the words student wellbeing in bright colors

2 actions university leaders can take to impact student wellbeing

The acute wellbeing needs of young people today are at crisis levels; it’s time to prioritize wellbeing outcomes

The acute wellbeing needs of young people today are at crisis levels, and higher-ed leaders know that college students require additional supports from their schools, parents, and counselors. In fact, The Council for the Advancement of Standards for Higher Education (CAS) has produced the new Cross-Functional Framework for Advancing Health and Well-Being to address the complex issues of health, well-being, flourishing, and thriving of college students in the context of a healthy community. Further, the National Survey of Student Engagement (NSSE) measures the degree to which higher-ed institutions are committed to student success and providing support for students’ overall well-being across a variety of domains, including the cognitive, social, and physical.

Provosts, along with all president’s council members, are required to provide leadership to university accreditations. They have to demonstrate the ability to implement CAS wellbeing standards and improve NSSE results. It is to the benefit of university leaders to prioritize student wellbeing outcomes—e.g., to meet national standards, retain students, and succeed in their mission as educators.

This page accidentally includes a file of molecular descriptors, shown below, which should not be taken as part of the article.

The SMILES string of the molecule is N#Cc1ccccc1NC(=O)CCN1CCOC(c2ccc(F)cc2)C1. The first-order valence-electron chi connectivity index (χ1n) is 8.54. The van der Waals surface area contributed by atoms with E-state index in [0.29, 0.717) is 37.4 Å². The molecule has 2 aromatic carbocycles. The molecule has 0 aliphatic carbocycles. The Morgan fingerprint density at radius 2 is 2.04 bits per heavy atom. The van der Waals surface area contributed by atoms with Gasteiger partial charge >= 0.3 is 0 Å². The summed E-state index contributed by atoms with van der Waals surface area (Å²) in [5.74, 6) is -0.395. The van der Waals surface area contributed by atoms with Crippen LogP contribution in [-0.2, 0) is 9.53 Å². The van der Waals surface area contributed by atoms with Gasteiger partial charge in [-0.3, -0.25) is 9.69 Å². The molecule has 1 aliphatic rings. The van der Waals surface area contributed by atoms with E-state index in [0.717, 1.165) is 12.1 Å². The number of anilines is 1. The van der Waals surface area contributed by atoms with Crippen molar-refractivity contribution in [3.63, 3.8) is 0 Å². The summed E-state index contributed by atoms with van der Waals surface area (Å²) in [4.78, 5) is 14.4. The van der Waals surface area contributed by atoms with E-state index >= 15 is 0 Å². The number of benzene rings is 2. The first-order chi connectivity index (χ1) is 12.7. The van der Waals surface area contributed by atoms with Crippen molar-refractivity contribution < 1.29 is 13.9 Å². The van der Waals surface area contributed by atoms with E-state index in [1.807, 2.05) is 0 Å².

So then, why is higher ed not taking bold action to impact the dire well-being statistics?

Do we really need more data before acting?

Student wellbeing has been a problem for years

“In 2018, researchers who surveyed almost 14,000 first-year college students (in eight countries) found that 35 percent struggled with a mental illness, particularly depression or anxiety,” according to an article in Greater Good Magazine. “Here in the U.S., college students seeking mental health services report that anxiety is their number one concern—and it is on the rise.”

A recent New York Times article states, “Most American teenagers—across demographic groups—see depression and anxiety as major problems among their peers, according to a new survey by the Pew Research Center. The survey found that 70 percent of teenagers saw mental health as a big issue.”

Related: What is your college doing to help students handle stress?

Clearly, we can agree that there are well-being problems in our society and that we are all struggling with how to impact them. Is the slowness to act not understanding how, or is it a matter of leadership courage? We challenge university leaders to take two actions today!

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